In 1996, a movie entitled "Two Much" was released. And it did not do well at the box office. I've seen it in the cheapo DVD bins, two bucks or less previewed.
I never picked it up.
Melanie Griffith and Antonio Banderas met and fell in love on this film. Which bombed. So it was probably going to be an embarrassment like Sean Penn and Madonna's "Shanghai Suprise" (or whatever that bad movie was called).
The film's not perfect. But it's not a wreck.
The weakest part is Antonio's character. It makes no sense at all.
He keeps it lively and adds a ton of energy that covers for the fact that the writers didn't do their job.
Didn't do their job?
In Two Much, Antonio beds a hot woman. She's immediately in love with him. And talking marriage. He wants out. Even though she's hot and he's got bill collectors threatening to kick him out of his office or do this or that. He needs money. She's hot. She loves him. What's the problem?
If you say, "Well you need to be in love . . ." My bad, I forgot to tell you his character's always on the make.
And that's probably why he stays around. He gets to drive her cars, sponge off this or that but he's planning to dump her. Then he meets her sister. He's in love. That makes no sense. Even less sense is made when he invents a character to . . .
To what? To bed her? No. He does that. But he's in love with her before he invents his other personality -- Bart, Art's twin brother.
So he's dating one sister as Art and the other as Bart and in what world does this seem remotely possible?
Did I mention that the sisters are close? That they both live in the same mansion?
It makes no sense. It is the worst script ever.
I watched it on Netflix because I really like Melanie Griffith. I think she's one of the really underrated actresses working today. She can be funny and she can be touching. So even with a bad comedy, I felt she'd give me a few good moments.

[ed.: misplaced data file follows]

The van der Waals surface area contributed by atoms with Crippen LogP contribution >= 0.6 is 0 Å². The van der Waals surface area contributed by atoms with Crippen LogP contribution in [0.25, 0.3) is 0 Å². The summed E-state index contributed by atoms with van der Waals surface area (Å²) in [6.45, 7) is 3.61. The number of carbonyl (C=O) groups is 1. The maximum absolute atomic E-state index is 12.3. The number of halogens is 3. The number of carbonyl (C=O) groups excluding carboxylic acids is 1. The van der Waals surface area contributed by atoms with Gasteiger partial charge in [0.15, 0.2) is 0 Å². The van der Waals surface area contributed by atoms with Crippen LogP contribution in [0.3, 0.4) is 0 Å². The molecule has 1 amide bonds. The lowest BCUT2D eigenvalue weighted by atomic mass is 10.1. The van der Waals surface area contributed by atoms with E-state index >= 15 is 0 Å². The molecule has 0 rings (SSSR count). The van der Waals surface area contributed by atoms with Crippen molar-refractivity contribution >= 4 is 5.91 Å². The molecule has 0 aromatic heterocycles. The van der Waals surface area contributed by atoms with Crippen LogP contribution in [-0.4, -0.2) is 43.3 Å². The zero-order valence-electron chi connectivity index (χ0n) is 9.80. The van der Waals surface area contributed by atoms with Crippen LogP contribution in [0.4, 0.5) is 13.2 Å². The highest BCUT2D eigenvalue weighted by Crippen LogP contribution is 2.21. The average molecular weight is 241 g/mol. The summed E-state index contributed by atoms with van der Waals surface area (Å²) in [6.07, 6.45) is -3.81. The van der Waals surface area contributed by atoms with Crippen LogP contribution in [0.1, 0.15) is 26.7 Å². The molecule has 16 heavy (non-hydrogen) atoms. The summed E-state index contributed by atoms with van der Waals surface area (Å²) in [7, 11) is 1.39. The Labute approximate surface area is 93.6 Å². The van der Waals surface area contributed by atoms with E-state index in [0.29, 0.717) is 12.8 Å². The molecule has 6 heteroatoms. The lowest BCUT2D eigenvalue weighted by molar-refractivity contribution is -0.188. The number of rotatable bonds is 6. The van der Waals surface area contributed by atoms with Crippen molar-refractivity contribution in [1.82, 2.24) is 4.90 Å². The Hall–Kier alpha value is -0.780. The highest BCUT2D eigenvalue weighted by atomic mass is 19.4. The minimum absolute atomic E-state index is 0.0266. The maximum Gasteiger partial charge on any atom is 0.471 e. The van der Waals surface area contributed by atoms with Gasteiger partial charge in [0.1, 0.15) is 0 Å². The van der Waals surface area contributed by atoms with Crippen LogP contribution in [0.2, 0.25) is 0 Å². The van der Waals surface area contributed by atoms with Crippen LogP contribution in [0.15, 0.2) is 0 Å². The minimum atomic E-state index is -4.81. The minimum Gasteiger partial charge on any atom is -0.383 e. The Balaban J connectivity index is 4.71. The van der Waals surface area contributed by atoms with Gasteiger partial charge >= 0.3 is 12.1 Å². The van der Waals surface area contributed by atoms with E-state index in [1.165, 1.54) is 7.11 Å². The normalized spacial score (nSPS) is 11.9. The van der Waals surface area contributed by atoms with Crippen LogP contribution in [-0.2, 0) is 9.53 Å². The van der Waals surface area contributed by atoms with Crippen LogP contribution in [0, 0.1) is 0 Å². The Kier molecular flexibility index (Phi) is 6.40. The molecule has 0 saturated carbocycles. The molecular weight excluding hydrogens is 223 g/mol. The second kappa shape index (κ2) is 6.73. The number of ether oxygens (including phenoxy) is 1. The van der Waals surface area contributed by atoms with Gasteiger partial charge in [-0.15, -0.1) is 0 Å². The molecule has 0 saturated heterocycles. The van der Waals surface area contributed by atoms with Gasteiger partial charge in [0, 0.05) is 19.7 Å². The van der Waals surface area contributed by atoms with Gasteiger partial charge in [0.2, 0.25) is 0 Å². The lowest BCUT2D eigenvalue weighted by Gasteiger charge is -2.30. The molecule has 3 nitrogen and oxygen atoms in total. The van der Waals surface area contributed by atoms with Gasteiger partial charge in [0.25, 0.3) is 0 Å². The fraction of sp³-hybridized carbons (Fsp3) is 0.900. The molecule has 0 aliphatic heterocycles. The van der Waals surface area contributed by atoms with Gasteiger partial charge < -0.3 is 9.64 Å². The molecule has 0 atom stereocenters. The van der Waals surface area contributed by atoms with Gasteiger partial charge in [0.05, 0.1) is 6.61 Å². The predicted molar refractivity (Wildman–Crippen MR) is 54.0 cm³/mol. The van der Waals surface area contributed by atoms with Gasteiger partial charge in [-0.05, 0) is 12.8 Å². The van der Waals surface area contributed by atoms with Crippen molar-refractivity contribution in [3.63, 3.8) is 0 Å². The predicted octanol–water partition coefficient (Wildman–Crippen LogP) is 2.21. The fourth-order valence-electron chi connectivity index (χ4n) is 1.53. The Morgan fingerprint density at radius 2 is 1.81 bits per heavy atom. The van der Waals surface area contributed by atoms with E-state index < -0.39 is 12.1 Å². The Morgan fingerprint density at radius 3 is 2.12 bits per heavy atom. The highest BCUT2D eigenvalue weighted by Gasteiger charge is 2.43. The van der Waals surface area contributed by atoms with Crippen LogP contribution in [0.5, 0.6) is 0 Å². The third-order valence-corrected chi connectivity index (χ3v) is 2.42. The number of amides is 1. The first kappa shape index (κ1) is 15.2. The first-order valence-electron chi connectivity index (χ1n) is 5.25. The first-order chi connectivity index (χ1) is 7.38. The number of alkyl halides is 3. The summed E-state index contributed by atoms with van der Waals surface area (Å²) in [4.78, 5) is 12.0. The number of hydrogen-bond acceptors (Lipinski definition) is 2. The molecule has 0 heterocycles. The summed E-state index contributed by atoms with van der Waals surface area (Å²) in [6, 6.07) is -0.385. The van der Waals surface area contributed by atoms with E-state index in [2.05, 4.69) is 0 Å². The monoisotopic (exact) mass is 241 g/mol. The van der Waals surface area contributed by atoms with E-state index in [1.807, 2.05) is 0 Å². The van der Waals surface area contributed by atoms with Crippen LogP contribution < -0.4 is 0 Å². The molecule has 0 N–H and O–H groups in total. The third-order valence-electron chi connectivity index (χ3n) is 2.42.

And she does. She works that magic until the very end when suddenly she's running off with a guy (not Antonio) who doesn't deserve her. She's the rich woman Antonio meets first.
Daryl Hannah is the other sister, the one he falls for. She's good but not given enough to do. I don't mean she has only a little screen time. I mean she doesn't have any real moments. She does a good job but the script really neglects her. And while you might buy that Melanie Griffith might not catch on that Art and Bart were the same guy in scene after scene (because Melanie has played a few dumb blonds), Daryl's supposed to be smart and intelligent. And she loathes Art when she meets him. So she already knows Art before 'Bart' shows up.
It makes no sense.
But Melanie has so many wonderful moments in the first two-thirds of the movie she really does carry the film. When it moves to set Antonio and Daryl up, the film loses most of its magic. Again, that's not due to Antonio or Daryl but resulting from a really bad script.
Along with Melanie, the other person who really shines is Joan Cusack.
If you like Joan (I do), you want to see this film just for her. She plays Art's assistant and she's hilarious throughout but her best scene is when Melanie stops by the gallery. That's just great. She and Melanie should have had a few more scenes together.
In fact, a better ending that would still allow Antonio and Daryl to get together would have been for Melanie to look at Joan and say, "You know what, you're gorgeous." They kiss and the credits roll. I think the audience would have bought it just because Melanie and Joan do such a great job and are so loveable in this film.
I've been thinking about the film since I watched it a lot and I think Antonio's undermined by the script in so many ways. When he's moving or doing slapstick, he's much more comfortable than when he's being given some dull line to say. (There's a scene where he wants to be with Daryl so he drugs Melanie. It's an ugly scene but the two of them pull it off and that's largely, on his part, due to the non-verbal stuff he's doing in the film.)
So in the end, I do give it thumbs up. As a whole it never works but Melanie and Joan are amazing and Antonio and Daryl almost manage to rescue their poorly written roles.
Going out with C.I.'s "Iraq snapshot:"